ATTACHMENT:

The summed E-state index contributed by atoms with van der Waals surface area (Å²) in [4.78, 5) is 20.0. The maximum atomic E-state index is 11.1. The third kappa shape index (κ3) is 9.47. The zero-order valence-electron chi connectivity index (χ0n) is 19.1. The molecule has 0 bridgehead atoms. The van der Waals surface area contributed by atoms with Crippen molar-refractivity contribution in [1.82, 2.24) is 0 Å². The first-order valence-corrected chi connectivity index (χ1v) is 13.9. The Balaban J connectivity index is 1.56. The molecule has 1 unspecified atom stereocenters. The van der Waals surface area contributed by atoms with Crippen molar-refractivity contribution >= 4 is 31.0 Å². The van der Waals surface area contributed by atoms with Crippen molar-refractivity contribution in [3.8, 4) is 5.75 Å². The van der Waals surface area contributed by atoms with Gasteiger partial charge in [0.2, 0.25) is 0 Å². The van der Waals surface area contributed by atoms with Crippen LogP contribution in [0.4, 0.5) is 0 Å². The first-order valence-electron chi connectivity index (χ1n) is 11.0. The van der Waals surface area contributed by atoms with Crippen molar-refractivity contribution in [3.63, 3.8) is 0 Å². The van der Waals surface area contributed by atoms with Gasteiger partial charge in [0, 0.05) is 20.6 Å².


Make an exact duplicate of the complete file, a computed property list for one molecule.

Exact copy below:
The summed E-state index contributed by atoms with van der Waals surface area (Å²) in [4.78, 5) is 20.0. The maximum atomic E-state index is 11.1. The third kappa shape index (κ3) is 9.47. The zero-order valence-electron chi connectivity index (χ0n) is 19.1. The molecule has 0 bridgehead atoms. The van der Waals surface area contributed by atoms with Crippen molar-refractivity contribution in [1.82, 2.24) is 0 Å². The first-order valence-corrected chi connectivity index (χ1v) is 13.9. The Balaban J connectivity index is 1.56. The molecule has 1 unspecified atom stereocenters. The van der Waals surface area contributed by atoms with Crippen molar-refractivity contribution >= 4 is 31.0 Å². The van der Waals surface area contributed by atoms with Crippen molar-refractivity contribution in [3.8, 4) is 5.75 Å². The van der Waals surface area contributed by atoms with Gasteiger partial charge in [0.2, 0.25) is 0 Å². The van der Waals surface area contributed by atoms with Crippen LogP contribution in [0.4, 0.5) is 0 Å². The first-order valence-electron chi connectivity index (χ1n) is 11.0. The van der Waals surface area contributed by atoms with Crippen molar-refractivity contribution in [3.63, 3.8) is 0 Å². The van der Waals surface area contributed by atoms with Gasteiger partial charge in [0, 0.05) is 20.6 Å².